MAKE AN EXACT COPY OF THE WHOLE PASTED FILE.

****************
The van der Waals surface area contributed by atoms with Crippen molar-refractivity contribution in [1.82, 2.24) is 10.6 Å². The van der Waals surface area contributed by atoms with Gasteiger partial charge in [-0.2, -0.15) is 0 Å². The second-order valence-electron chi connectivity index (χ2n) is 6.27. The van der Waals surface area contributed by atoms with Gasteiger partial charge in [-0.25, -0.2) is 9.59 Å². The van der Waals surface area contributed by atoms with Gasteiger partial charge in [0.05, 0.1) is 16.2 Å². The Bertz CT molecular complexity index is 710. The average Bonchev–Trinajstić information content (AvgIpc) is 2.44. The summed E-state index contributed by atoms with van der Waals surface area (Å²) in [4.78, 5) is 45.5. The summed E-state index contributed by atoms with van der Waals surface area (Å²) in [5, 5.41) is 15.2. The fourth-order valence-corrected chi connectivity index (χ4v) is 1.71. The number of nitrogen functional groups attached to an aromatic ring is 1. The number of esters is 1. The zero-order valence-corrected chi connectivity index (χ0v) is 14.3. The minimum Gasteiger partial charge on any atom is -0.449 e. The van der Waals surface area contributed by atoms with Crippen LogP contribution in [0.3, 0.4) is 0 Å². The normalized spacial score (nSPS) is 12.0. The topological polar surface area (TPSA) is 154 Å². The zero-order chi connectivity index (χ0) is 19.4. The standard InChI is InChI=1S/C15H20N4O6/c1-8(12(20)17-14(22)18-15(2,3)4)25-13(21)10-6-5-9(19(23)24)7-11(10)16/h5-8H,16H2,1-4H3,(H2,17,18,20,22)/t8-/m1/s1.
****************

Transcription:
The van der Waals surface area contributed by atoms with Crippen molar-refractivity contribution in [1.82, 2.24) is 10.6 Å². The van der Waals surface area contributed by atoms with Gasteiger partial charge in [-0.2, -0.15) is 0 Å². The second-order valence-electron chi connectivity index (χ2n) is 6.27. The van der Waals surface area contributed by atoms with Gasteiger partial charge in [-0.25, -0.2) is 9.59 Å². The van der Waals surface area contributed by atoms with Gasteiger partial charge in [0.05, 0.1) is 16.2 Å². The Bertz CT molecular complexity index is 710. The average Bonchev–Trinajstić information content (AvgIpc) is 2.44. The summed E-state index contributed by atoms with van der Waals surface area (Å²) in [4.78, 5) is 45.5. The summed E-state index contributed by atoms with van der Waals surface area (Å²) in [5, 5.41) is 15.2. The fourth-order valence-corrected chi connectivity index (χ4v) is 1.71. The number of nitrogen functional groups attached to an aromatic ring is 1. The number of esters is 1. The zero-order valence-corrected chi connectivity index (χ0v) is 14.3. The minimum Gasteiger partial charge on any atom is -0.449 e. The van der Waals surface area contributed by atoms with Crippen LogP contribution in [0.3, 0.4) is 0 Å². The normalized spacial score (nSPS) is 12.0. The topological polar surface area (TPSA) is 154 Å². The zero-order chi connectivity index (χ0) is 19.4. The standard InChI is InChI=1S/C15H20N4O6/c1-8(12(20)17-14(22)18-15(2,3)4)25-13(21)10-6-5-9(19(23)24)7-11(10)16/h5-8H,16H2,1-4H3,(H2,17,18,20,22)/t8-/m1/s1.